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Dealing with Your Aging President

Gene Healy

I’m just old enough to remember when people worried that a then-73-year-old Ronald Reagan was too befuddled to serve after he had a couple of “senior moments” in his first debate with Walter Mondale in 1984. If Reagan’s brief lapses were concerning, President Biden’s “senior 90 minutes”—his tragic, shambolic debate performance last Thursday—was a blaring alarm bell. Score one for the Cassandras of national decline.

Bidens

“There’s a lot of people asking about the 25th Amendment,” House Speaker Mike Johnson said on Friday, “because this is an alarming situation.” And when people are asking about the 25th Amendment, it usually falls to me, as Cato’s resident 25th Amendment guy, to explain why it’s probably not going to happen. I did that on Friday’s Cato Daily Podcast, and I’ll do it again here: It’s probably not going to happen.

The 25th Amendment, ratified in 1967, was drafted in the wake of the Kennedy assassination. That grisly event highlighted the potential problem of presidential incapacity; what if, “instead of being mortally wounded, [JFK] had lingered for a long time between life and death, strong enough to survive but too weak to govern”?

The amendment’s drafters provided a potential remedy in Section 4. That provision allows the VP to take the keys away from the president when she and a majority of the Cabinet decide he is “unable to discharge the powers and duties of his office.” But when you look at how Section 4 works, you can appreciate why it’s unlikely to work as a means of getting Democrats out of their current predicament (much less the rest of the country out of ours).

Under Section 4, the vice president and a majority of Cabinet heads make the initial disability determination and notify Congress, at which point, “the Vice President shall immediately assume the powers and duties of the office as Acting President.” If the president challenges that determination, the question goes to Congress, and if two-thirds of both chambers ratify the switch, the vice president continues to serve as “Acting President.”

But as a practical matter, unless a supermajority of both houses affirms the decision, all triggering Section 4 does is put the president in a temporary timeout. As Sen. Birch Bayh (D‑IN), one of the amendment’s principal architects, explained: “[W]e were concerned about the politics of the palace coup,” so they deliberately set a higher bar than what’s required for removing the president via the impeachment process (which has also never happened).

Thus, even if Vice President Kamala Harris likes her odds and manages to coax along a Cabinet majority with enticing visions of “what can be, unburdened by what has been,” it’s all for naught unless she can muster the votes in Congress to make it stick.

Speaking of national decline, I’m also old enough to remember when people genuinely worried that Vice President Dan Quayle was too much of an airhead to be safely placed a “heartbeat away” from the presidency. There’s no way to put this politely, but Kamala Harris is almost as incoherent and rambling as President Biden, without the excuse of age. Would enough congressional Democrats favor a 25th Amendment solution that makes Harris the incumbent president and presumptive nominee? That’s not clear at this point, though recent polls that show her outperforming Biden may make that option more attractive.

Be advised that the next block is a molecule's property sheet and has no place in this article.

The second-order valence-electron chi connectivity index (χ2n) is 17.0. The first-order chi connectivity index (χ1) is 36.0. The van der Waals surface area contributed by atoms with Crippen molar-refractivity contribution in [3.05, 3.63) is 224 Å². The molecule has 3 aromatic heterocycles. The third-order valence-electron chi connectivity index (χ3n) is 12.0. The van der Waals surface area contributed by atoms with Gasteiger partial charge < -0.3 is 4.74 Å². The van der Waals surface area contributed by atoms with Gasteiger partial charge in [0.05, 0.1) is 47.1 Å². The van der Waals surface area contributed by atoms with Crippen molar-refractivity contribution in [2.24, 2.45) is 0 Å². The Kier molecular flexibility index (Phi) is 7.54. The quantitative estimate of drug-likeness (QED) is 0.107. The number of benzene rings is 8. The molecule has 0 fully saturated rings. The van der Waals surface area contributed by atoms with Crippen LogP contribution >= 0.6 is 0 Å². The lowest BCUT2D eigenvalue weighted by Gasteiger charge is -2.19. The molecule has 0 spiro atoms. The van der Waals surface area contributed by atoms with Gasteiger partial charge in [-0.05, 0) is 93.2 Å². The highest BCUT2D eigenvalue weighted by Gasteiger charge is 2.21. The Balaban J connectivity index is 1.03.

But, given those polls, would enough congressional Republicans prove public-spirited enough to swap out a demonstrably feeble opponent just because the country might require a president who can be “dependably engaged” outside the hours of 10 a.m. to 4 p.m.? If not, Biden “resume[s] the powers and duties of his office.”

All plausible paths to a new Democratic nominee, whether Harris or someone else, involve President Biden stepping down voluntarily, as LBJ did in 1968. You’d like to think there was a point to Thursday’s cruel spectacle: that it was part of a plan toward convincing the president to withdraw. It’s possible to imagine a strategy session among the president’s handlers analogous to the following: “We all know that Dad really shouldn’t be driving anymore, but he’s not going to give up the keys unless he has an accident. So before we can have that difficult conversation, we’re going to have to let him crash the car. Let’s hope nobody gets hurt!” My guess is that there was no actual method to the madness, however. The Biden team stood him up hoping he’d muddle through. It didn’t work.

Looking beyond the 2024 horse race, this whole appalling episode brings three problems with the modern presidential system into stark relief. First, on both sides of the aisle, our primary-governed nomination process is a disaster, routinely elevating candidates who are unfit for office. When we pick people for the presidency, we’re not sending our best. Second, once presidents have assumed office, they’re far too hard to dislodge. In parliamentary regimes, “prime ministers may be removed at any time when Parliament is in session through a nonconfidence motion”; weak leaders can even be dumped by their own party without bringing down the government. In contrast, we Americans seem to be stuck with an elected pseudo-monarch, all but impossible to dethrone between four-year terms. Third, and most concerning, the modern president wields far more power than any one fallible human being ought to have.

All three are daunting problems, resistant to reform. Even if it were achievable, fixing the primary process wouldn’t help us right now, and lowering the bar to presidential removal would require a constitutional amendment. The “easiest” of the three, re-limiting presidential power, is still an extraordinarily heavy lift. But last Thursday’s debate is only the latest reminder of our urgent need to make the effort.







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